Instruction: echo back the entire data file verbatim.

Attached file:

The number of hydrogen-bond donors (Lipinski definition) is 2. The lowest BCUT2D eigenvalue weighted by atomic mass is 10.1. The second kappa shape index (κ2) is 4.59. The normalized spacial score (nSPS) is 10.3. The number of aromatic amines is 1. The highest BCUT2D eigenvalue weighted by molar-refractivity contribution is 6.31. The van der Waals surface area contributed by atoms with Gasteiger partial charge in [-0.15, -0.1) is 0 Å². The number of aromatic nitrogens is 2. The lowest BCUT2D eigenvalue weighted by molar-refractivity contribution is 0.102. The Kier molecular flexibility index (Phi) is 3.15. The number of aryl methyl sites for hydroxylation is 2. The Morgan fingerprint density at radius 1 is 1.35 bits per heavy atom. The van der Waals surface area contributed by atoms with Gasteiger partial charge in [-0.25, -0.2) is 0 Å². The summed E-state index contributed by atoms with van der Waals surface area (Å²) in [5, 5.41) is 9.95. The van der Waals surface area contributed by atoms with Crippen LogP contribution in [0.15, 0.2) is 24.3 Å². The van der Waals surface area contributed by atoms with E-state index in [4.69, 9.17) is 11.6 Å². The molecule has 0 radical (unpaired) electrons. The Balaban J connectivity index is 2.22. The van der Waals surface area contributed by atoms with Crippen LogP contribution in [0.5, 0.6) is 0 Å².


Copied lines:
The number of hydrogen-bond donors (Lipinski definition) is 2. The lowest BCUT2D eigenvalue weighted by atomic mass is 10.1. The second kappa shape index (κ2) is 4.59. The normalized spacial score (nSPS) is 10.3. The number of aromatic amines is 1. The highest BCUT2D eigenvalue weighted by molar-refractivity contribution is 6.31. The van der Waals surface area contributed by atoms with Gasteiger partial charge in [-0.15, -0.1) is 0 Å². The number of aromatic nitrogens is 2. The lowest BCUT2D eigenvalue weighted by molar-refractivity contribution is 0.102. The Kier molecular flexibility index (Phi) is 3.15. The number of aryl methyl sites for hydroxylation is 2. The Morgan fingerprint density at radius 1 is 1.35 bits per heavy atom. The van der Waals surface area contributed by atoms with Gasteiger partial charge in [-0.25, -0.2) is 0 Å². The summed E-state index contributed by atoms with van der Waals surface area (Å²) in [5, 5.41) is 9.95. The van der Waals surface area contributed by atoms with Crippen LogP contribution in [0.15, 0.2) is 24.3 Å². The van der Waals surface area contributed by atoms with E-state index in [4.69, 9.17) is 11.6 Å². The molecule has 0 radical (unpaired) electrons. The Balaban J connectivity index is 2.22. The van der Waals surface area contributed by atoms with Crippen LogP contribution in [0.5, 0.6) is 0 Å².